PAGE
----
Thursday: I am reading two books right now, both thrillers/mysteries. Book One is historical, urban, gritty, and PI. Book Two is contemporary rural, violent, and a police procedural. I have read books by both authors before. Both are set in places the reader can find on a map.
My own work is historical, usually urban, and PI or amateur detective, and for the most part the setting can be found on a map. It is not gritty or particularly violent. I like to think the problems can be solved by thought rather than action.
BUT… I have been long aware that I need something else in my writing. This morning I realized it wasn't the violence of the contemporary, but the grittiness of the historical.
I finished the historical yesterday and hit the contemporary in earnest. When I have finished it, I will try to tease out the difference in tone, and try to replicate it.
It may turn out that I just can't write gritty, but there is something to be learned in trying.
Saturday: Finished Book Two. What is it that makes me more drawn to the first and makes me want to bring some element of it into my own work? It isn’t enough to say “I want to write gritty.” I have to figure out how these two authors got the tone they were looking for.
One difference between them is humor. If there was anything humorous in Book One, it was merely men laughing and drinking in the tavern. Book Two had strangely named characters, OK, secondary characters named Moose and Squirrel, with no mention of Rocky and Bullwinkle. When things were most grim for the protagonist, he had a wry twist at the end of each terrible sentence.
Book One has a protagonist who is essentially a loner. He has a steady woman who takes care of him when he is hurt and feeds him when he isn't. Does he love her? They are more like a married couple, used to each other and caring about each other but not in the first bloom of love.
Book Two moves the protagonist to a place he doesn't know well and sets insurmountable obstacles in his way. Sometimes he over comes, sometimes he doesn’t. But throughout the book he is falling in love with the lady across the street.
Setting? Old Boston at night or the open fields of Pennsylvanian farm land. OK, so Boston is my hometown and a setting I use a lot. But I now live not all that far from the rolling farmland of Book Two, and some pretty horrible things can happen there, too.
Then there are the character's names. Book One is stuck with some real historical people and their names. The author can't change Hutchinson to Grough. But the fictional characters have names that are unfamiliar to most readers and contain hard sounds, or sibilant sounds. Rocks and snakes. Book Two has softer more familiar names, most are names your neighbors might have, names that roll off the tongue rather than being spit or hissed.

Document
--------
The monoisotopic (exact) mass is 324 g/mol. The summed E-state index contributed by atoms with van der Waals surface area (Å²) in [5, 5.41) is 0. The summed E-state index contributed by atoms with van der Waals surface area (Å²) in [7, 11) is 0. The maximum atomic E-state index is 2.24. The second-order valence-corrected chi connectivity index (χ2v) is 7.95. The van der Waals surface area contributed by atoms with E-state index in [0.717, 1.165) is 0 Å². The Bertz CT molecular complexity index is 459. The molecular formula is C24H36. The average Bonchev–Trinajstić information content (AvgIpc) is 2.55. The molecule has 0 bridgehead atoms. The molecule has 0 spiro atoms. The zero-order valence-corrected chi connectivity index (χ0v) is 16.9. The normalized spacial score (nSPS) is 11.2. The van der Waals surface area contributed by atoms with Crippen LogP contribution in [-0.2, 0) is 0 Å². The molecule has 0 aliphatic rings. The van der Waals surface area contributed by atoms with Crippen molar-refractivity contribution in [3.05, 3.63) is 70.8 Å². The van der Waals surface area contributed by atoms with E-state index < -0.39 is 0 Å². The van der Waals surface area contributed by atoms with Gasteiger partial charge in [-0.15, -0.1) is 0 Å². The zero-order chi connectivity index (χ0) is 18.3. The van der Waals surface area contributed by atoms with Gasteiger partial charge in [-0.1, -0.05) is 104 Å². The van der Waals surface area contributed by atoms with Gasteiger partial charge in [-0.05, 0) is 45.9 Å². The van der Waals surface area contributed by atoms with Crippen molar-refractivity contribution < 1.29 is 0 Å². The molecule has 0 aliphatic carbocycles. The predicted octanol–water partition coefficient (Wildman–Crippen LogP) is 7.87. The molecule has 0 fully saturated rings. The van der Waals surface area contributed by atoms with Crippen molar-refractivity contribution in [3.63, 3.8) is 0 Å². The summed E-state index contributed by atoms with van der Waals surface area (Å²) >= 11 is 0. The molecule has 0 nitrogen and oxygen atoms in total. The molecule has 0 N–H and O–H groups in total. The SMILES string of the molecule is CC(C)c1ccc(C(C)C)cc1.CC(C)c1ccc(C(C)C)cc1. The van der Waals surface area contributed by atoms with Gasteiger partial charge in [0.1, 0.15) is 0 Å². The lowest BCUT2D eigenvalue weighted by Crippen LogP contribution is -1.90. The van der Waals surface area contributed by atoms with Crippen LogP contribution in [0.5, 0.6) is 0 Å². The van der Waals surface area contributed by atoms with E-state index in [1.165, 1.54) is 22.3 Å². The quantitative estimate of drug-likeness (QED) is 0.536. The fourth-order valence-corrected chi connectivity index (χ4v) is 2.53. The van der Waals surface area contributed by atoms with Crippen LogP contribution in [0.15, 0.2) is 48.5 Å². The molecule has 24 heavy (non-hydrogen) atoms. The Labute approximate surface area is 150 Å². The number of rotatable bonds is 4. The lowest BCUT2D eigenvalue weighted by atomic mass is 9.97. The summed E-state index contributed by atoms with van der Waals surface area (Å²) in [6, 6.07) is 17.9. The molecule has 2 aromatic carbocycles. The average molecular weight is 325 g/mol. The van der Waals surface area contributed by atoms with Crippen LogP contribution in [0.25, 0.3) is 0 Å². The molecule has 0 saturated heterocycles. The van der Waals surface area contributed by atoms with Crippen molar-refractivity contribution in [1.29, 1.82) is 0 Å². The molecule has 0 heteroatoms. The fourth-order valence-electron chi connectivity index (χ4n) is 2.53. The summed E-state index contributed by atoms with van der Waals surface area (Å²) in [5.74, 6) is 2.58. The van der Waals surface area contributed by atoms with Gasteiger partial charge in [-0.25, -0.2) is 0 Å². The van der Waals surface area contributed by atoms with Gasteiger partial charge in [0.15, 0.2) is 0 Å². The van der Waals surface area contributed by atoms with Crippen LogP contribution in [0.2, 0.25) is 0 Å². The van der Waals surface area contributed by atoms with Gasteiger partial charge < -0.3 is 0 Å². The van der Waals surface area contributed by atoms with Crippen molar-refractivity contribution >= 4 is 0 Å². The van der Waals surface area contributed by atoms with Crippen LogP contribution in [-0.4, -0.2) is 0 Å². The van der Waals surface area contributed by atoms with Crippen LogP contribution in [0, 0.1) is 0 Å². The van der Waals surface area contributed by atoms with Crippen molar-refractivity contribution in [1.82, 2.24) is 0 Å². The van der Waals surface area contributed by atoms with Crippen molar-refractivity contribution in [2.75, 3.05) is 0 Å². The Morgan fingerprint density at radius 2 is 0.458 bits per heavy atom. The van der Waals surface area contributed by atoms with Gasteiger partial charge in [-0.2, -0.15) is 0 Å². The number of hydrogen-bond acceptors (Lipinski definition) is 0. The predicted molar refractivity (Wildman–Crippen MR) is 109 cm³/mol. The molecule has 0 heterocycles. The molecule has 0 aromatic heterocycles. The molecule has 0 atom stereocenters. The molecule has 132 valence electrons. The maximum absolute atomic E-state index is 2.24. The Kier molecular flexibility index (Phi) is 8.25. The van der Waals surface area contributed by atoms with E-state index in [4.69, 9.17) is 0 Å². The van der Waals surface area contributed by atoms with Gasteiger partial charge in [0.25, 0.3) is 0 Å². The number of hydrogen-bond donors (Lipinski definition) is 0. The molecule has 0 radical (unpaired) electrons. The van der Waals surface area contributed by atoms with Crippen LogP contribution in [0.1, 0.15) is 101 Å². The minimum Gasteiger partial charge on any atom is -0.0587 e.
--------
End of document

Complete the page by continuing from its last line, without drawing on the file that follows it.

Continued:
I’m not particularly afraid of dying by witchcraft, but I am sacred of modern plant cultivation with its airborne poisons and its genetic engineering. So Book Two should have been scarier than Book One, and in a way it was. More important was attitude of the two protagonists. In the darker book the hero himself is not sure he will succeed in anything he takes on, while the hero of Book Two never doubts himself in spite of the odds. The reader is never sure Ethan in Book One will get out of his predicament, but has no doubt Doyle in Book Two will, even if the reader can't figure out how.
Want to know what the two books are?
Thief's Quarry by DB Jackson is the first, the darker of the two. It is the second book in the Thieftaker series, set in Boston just before the Revolution. This book might be considered an historical PI with a sprinkling of supernatural.
The second is Drift by Jon McGoran. Set in modern Berks County Pennsylvania, it deals with bio engendering. The protagonist is a Philly cop who heads west to attend his parents funeral and finds himself in a mess.
I don't remember what it was like to read for the joy of the book. I have been reading for many years like a writer. I can't stop editing as I go along, or trying to figure out how an author made the reader feel a certain way. Or how hard it was for the author to work out a particular plot twist. I can't stop looking for errors in historicals. I have put many a book down when I come to the first awkward sentence.
But there is always something to be learned.
Homework: I'd love to know from my writer readers what they have learned from their reading, and from my readers who don't write, what their reading has taught them about writers.